You don’t have to do an in-depth analysis of the plot, the nuances of character development, or compare the book to others in its genre. Just say that you liked it (or not) and why.
And speaking for all struggling authors like me, your review will be deeply appreciated.
It’s hard to chase a dream. Dreams are ephemeral and unpredictable. They’re illogical. They don’t follow the rules of physics.
Dreams can make you feel elated or leave you empty and confused.
When you wake from a dream, it can be a hard landing back to reality.
I feel like I am chasing a dream right now as I face the most difficult part of having my latest book, Elvis Saves a Marriage…published: trying to foster interest in it.
It’s an intricate ballet of pushing the book a little here and there and exhausting people. You don’t want your efforts at promoting the book to feel like forcing people to watch a never-ending telethon.
But it is a necessary step in being an author. Even mid-list authors have to promote their books—through personal appearances, radio interviews, and book signings. The only ones who are somewhat exempt are A-listers who are a sure sell. And they have staffs to plan their promotion campaigns—and get to travel to exciting places and be on TV interview shows.
Writers like me are the author and promoter all wrapped up into one person. It can feel daunting.
From the time I was old enough to envision a future, I knew deep in my heart that I wanted to spend my life writing. I describe myself now as a writer who was disguised as a teacher for many years.
But I am a dream chaser. And no matter how upside down, how illogical, or how difficult it is, I will continue to follow this dream.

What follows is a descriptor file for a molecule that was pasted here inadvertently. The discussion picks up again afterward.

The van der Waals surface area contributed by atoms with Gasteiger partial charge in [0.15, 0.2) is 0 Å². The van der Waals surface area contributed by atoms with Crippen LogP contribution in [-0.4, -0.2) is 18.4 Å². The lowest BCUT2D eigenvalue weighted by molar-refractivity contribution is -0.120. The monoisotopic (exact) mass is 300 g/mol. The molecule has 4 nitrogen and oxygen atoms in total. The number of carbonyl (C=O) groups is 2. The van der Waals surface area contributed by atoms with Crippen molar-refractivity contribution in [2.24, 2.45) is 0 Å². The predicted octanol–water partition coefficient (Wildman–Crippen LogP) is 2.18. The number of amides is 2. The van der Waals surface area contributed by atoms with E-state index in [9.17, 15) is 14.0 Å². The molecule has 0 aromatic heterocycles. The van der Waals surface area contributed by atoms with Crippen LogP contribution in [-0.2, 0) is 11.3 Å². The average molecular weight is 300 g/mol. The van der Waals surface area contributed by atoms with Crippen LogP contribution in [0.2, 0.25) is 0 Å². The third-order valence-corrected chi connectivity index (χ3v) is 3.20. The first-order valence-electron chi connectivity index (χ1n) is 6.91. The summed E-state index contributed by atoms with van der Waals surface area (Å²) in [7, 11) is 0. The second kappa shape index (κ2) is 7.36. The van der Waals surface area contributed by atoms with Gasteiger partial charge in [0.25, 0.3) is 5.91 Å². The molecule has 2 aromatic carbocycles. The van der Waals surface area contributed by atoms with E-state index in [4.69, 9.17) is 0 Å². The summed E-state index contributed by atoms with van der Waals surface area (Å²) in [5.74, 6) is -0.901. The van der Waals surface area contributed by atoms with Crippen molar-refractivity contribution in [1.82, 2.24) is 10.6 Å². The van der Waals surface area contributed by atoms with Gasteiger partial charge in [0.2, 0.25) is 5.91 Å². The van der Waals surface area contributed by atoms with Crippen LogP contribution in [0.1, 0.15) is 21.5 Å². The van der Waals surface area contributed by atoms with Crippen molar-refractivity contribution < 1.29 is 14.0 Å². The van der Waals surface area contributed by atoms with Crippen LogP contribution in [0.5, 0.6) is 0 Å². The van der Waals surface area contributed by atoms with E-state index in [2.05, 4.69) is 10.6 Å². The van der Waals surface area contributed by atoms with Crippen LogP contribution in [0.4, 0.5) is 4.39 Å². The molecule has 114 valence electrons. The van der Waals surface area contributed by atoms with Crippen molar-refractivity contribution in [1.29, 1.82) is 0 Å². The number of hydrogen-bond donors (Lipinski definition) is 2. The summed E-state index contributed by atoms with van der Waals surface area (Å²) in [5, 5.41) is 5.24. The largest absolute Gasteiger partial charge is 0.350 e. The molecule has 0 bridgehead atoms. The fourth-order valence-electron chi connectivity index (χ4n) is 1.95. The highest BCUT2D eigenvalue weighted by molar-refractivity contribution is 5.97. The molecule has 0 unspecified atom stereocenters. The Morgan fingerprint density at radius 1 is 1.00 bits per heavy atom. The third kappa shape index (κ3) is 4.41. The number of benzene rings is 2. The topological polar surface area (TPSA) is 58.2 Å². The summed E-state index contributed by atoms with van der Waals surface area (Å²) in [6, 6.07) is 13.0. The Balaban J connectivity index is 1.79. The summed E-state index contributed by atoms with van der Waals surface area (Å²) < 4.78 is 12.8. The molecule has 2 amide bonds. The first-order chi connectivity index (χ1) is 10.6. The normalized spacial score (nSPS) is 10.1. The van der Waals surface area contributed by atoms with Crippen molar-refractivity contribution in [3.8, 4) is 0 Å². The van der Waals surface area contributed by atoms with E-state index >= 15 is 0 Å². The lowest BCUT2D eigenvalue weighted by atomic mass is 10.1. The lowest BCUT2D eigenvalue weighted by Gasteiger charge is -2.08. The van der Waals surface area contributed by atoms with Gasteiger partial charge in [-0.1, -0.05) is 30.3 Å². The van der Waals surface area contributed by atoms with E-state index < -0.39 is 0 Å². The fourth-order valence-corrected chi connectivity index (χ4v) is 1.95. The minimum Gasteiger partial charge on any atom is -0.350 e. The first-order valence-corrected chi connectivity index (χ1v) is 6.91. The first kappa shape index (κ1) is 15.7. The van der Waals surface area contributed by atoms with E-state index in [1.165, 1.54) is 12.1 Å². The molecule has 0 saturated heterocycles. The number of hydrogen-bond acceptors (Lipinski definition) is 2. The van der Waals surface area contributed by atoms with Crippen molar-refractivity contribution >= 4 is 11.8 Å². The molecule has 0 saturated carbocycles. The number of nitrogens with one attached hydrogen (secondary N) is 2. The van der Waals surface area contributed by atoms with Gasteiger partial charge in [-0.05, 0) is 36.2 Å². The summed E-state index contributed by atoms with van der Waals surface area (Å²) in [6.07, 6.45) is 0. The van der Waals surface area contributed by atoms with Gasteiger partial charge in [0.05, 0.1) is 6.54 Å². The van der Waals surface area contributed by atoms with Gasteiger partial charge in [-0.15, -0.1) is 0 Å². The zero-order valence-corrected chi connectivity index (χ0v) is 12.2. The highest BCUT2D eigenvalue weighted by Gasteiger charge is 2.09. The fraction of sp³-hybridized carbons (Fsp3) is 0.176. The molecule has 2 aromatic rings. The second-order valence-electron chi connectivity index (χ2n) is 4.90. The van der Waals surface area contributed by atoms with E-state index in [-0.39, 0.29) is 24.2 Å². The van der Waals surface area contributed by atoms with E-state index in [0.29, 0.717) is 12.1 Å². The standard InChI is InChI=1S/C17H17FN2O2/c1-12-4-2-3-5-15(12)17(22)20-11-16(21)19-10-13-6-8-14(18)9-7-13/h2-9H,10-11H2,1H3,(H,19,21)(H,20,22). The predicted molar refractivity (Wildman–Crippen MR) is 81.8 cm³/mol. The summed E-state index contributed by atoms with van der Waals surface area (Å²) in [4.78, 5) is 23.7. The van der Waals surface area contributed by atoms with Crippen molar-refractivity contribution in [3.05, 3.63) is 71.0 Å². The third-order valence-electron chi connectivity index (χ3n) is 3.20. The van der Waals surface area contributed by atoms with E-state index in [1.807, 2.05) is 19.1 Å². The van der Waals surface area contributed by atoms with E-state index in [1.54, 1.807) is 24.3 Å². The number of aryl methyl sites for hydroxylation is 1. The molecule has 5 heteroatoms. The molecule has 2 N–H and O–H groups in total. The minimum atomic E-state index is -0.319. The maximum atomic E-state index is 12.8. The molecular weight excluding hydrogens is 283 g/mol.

Graphic courtesy of Pixabay
I am disorganized. There, I said it. Whew! What a weight off my shoulders.
I’ve spent the better part of the last five decades promising myself that I’ll get organized–only to break that promise thousands of times.
I admire organized people: the ones who always know where stuff is, who clean their files out every year, whose desks are cleared every day. I want to be one of them, to join their club.
I don’t know what it is about me. I set up systems and within days, I’m back to my disorganized ways.
Now, it’s not that I can’t find thing—often I can—especially when I stack them in the same place each time. But too often, I have to tear my files, (such as they are) apart, to locate some important piece of paper.
My late husband was the direct opposite. He filed everything, labeled it, and once a year cleaned out his files. After he passed away, I was so grateful for his organization because it made everything easier for me. Now I worry that when it’s my turn to ascend to the pearly gates, my daughter will go insane trying to find stuff.
So, I think I better try to at least find the urgent stuff, re-file it, and resolve to keep it where it can be found easily.
At least that’s my intention.
Now, where is that list of blog ideas?
Picture courtesy of Pixabay
The developer here in my community continues to build new homes wherever the company can find a space that could accommodate a house, even if it’s a lot no bigger than the proverbial postage stamp.
That’s the price of living in a community that is still actively under construction.
Recently the developer has begun to clear land to build homes along my favorite space here—a linear lake that runs parallel to Solivita Boulevard. I take my dog Sparkle for a walk there, as do many other residents. People also walk and bike along this pathway. The pathway is shaded and the view across the lake is serene and natural with a thick stand of old trees. I often stopped there to meditate.
I don’t know why I was so naive about this area. I thought that it might be a “forever green” space—but, alas, it wasn’t.
The first sign that something was afoot were stakes with red ties on them, obviously marking the boundaries of lots, which popped up one day. When I first saw them, I felt saddened. I love this path and the beautiful view of the water and the woods that frame it. The thought that the woods would be torn apart for more homes was upsetting, especially given the fact that there is plenty of land left to develop. But this particular area would be in high demand. It will command a view of the golf course and the lake.
I cringed at the thought of listening to the bulldozers as they uprooted old trees covered in Spanish moss that went back possibly a hundred years or more. I had seen the bulldozers when another nearby tract was cleared, and the crashing and crunching of trees was sickening.